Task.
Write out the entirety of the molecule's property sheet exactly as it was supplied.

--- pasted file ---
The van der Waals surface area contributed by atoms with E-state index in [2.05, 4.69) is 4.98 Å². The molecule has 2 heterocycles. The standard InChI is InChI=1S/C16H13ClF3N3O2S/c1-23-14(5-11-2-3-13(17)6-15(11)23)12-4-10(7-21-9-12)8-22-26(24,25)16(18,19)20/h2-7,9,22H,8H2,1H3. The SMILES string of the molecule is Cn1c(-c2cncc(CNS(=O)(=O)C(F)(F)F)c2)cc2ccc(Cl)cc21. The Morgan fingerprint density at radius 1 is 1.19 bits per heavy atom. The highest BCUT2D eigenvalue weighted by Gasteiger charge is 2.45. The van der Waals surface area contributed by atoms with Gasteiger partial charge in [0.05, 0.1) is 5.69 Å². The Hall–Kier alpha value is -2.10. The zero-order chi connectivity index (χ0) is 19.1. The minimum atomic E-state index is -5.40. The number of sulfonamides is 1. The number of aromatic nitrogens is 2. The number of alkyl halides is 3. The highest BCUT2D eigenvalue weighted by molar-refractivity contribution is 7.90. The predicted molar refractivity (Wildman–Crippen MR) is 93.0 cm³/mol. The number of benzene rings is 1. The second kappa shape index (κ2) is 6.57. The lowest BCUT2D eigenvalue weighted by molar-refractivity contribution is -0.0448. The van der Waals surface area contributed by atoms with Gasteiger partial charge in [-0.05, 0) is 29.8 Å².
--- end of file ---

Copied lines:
The van der Waals surface area contributed by atoms with E-state index in [2.05, 4.69) is 4.98 Å². The molecule has 2 heterocycles. The standard InChI is InChI=1S/C16H13ClF3N3O2S/c1-23-14(5-11-2-3-13(17)6-15(11)23)12-4-10(7-21-9-12)8-22-26(24,25)16(18,19)20/h2-7,9,22H,8H2,1H3. The SMILES string of the molecule is Cn1c(-c2cncc(CNS(=O)(=O)C(F)(F)F)c2)cc2ccc(Cl)cc21. The Morgan fingerprint density at radius 1 is 1.19 bits per heavy atom. The highest BCUT2D eigenvalue weighted by Gasteiger charge is 2.45. The van der Waals surface area contributed by atoms with Gasteiger partial charge in [0.05, 0.1) is 5.69 Å². The Hall–Kier alpha value is -2.10. The zero-order chi connectivity index (χ0) is 19.1. The minimum atomic E-state index is -5.40. The number of sulfonamides is 1. The number of aromatic nitrogens is 2. The number of alkyl halides is 3. The highest BCUT2D eigenvalue weighted by molar-refractivity contribution is 7.90. The predicted molar refractivity (Wildman–Crippen MR) is 93.0 cm³/mol. The number of benzene rings is 1. The second kappa shape index (κ2) is 6.57. The lowest BCUT2D eigenvalue weighted by molar-refractivity contribution is -0.0448. The van der Waals surface area contributed by atoms with Gasteiger partial charge in [-0.05, 0) is 29.8 Å².